Technology Helps Trim Reimbursement Times


Applied Clinical Trials

Applied Clinical TrialsApplied Clinical Trials-10-01-2011
Volume 20
Issue 10

New ClinCard system helps deliver payments in a faster and more efficient manner.


More in ClinTech

Eighty-five to 90% of clinical trials have a stipend or travel reimbursement to compensate subjects for their participation. While reimbursement amounts may not be large from the perspective of industry professionals, the payments can still make a difference to a volunteer. Greenphire CEO Sam Whitaker says, "Many studies typically deliver reimbursements on a monthly or even quarterly basis. And it may only be $50, but even four to six weeks can be a long time for a patient to wait to receive his payment, especially when a real cost is incurred to participate, and for these patients $50 is important."

Thus the heart of Greenphire's ClinCard System, designed to execute clinical subject payment and subject messaging to improve the patient's—and the site's—experience. "Happy patients and happy sites equate to happy studies," says Whitaker. Implementing an automatic, electronic, patient-facing tool for a clinical trial is why Greenphire was chosen for subject payments in the first ever virtual and patient-facing REMOTE clinical trial currently being conducted by Pfizer.

About four years ago, Whitaker and two other colleagues were working in product development at Citigroup to structure pre-paid debit card solutions in other industries. Whitaker, whose fiancée was working in clinical research, eventually left Citigroup and a couple months later started his own business with the ClinCard as its flagship product. He amassed a Board of Advisors, including Neil Rotherham, the founder of ClinPhone, and built Greenphire's original ClinCard solution, marrying subject payments with text messaging and other forms of electronic communication.

"When the card is loaded, the system recognizes milestones and sends text, e-mail, or voice messages to patients. These messages, in conjunction with the convenience of real-time payments, reduce the number of patients lost-to-follow-up and help increase retention and participation, which drives protocol compliance," explained Whitaker. The system is neatly packaged and uses a web-based portal that is managed by site coordinators and study teams. It can use data feeds from the IVRS, EDC, or CTMS to execute milestone-based payments, or flag items where attention needs to be paid by payment approvers using the ClinCard System's portal.

In the REMOTE trial, however, the ClinCard's functionality is limited to delivering subject payments, as the text messaging functions are handled by the eDiary cell phone-based solution provided for the trial by Exco InTouch (Applied Clinical Trials, September 2011).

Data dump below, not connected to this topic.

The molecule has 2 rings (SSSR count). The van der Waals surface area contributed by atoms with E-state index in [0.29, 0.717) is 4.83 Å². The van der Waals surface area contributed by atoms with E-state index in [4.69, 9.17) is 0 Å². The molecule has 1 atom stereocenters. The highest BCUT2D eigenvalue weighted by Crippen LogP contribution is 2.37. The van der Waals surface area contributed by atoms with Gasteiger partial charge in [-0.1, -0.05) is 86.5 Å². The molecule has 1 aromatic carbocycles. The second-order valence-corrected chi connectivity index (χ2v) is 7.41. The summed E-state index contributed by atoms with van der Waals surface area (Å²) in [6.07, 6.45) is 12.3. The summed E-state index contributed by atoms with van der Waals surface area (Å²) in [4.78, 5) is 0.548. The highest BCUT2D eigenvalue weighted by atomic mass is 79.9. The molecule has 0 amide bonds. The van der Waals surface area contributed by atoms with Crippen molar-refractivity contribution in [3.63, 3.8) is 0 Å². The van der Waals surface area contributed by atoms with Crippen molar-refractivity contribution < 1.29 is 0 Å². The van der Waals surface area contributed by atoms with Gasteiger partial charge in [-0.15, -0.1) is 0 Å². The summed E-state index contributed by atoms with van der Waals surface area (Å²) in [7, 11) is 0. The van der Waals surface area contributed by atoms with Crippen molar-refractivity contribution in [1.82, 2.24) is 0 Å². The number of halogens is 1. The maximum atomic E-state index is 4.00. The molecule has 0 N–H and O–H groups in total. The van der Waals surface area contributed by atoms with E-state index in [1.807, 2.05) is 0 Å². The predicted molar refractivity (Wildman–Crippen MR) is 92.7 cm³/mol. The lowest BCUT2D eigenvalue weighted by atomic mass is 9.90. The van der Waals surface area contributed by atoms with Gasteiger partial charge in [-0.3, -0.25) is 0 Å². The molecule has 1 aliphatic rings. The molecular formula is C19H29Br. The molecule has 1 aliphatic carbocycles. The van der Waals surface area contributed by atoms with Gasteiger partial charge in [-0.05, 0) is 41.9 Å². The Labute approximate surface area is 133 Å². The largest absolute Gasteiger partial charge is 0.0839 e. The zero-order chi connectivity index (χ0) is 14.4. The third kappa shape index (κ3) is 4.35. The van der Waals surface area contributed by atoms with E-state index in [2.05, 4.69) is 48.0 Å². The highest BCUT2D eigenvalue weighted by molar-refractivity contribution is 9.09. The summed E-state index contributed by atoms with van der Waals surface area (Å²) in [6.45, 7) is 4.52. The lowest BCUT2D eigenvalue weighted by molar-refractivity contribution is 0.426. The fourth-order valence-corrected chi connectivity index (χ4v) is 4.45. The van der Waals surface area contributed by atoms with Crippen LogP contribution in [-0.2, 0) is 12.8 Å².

Whitaker had noted that prior to the Pfizer study some clients wanted to break the messaging solution out of the original ClinCard System, so Greenphire also established a standalone Subject Messaging System. However, Whitaker believes the ClinCard System ideally incorporates both the payment and the communication features to eliminate unnecessary burdens on the site coordinator's daily routine.

For Pfizer's REMOTE trial, discussions about using the Greenphire technology began as early as spring 2010. Other vendors in the virtual trial chain include the aforementioned Exco, as well as Mytrus, which serves as the single coordinating center for patients, recruitment, the principal investigator, sub-investigator, and the coordinators; and Perceptive Informatics, which provides IVRS. Greenphire works directly with Mytrus, and the ClinCard that is distributed to participants based on subject IDs is Mytrus-branded and funded by Mytrus. "We didn't realize the impact it would have," Whitaker said. "It creates a real-time way for patients to receive the stipends and reimbursements they deserve. The funds automatically get loaded as they leave the site, providing access to funds immediately and eliminating a lengthy delay. This is one of the ways we are improving the overall patient experience in the clinical environment."

For a more visual take on how the patient ClinCard experience works, view the Mytrus video at

Greenphire signed its 100th site client to the ClinCard System in mid-July, has contracts with nearly 40 sponsors and CROs, and has partnered with Mytrus to provide the ClinCard for a number of upcoming virtual studies. However, there are still challenges with the ClinCard. Whitaker said, "It is not easy to drive adoption of a new solution in our industry, which is generally slow to adopt new technology."

But if happy patients who follow through to the end of a trial and beyond isn't enough, Greenphire is addressing another clinical trial "pain point" in its next generation solution—the delay for sponsors in delivering site and investigator payments. Greenphire's eClinicalGPS is a global clinical payment system that automates payment delivery from sponsors to sites, investigators, and vendors.

Whitaker explains that traditionally CROs take on these payment tasks, a manual and expensive process. The CRO can charge anywhere from $100 to $200 per site payment. Greenphire strives to reduce these costs by 70% to 75% per payment.

eClinicalGPS' also facilitates faster site payments and centralizes invoice payments for sponsors, enabling any Sunshine Act disclosure requirements.

While both of Greenphire's existing technologies address real needs in the clinical trials industry, Whitaker believes technology will continue toward a more patient-centric model in the next five years. —Lisa Henderson

Editor's Note: CBI's Patient Centricity in Clinical Trials conference is January 2012.

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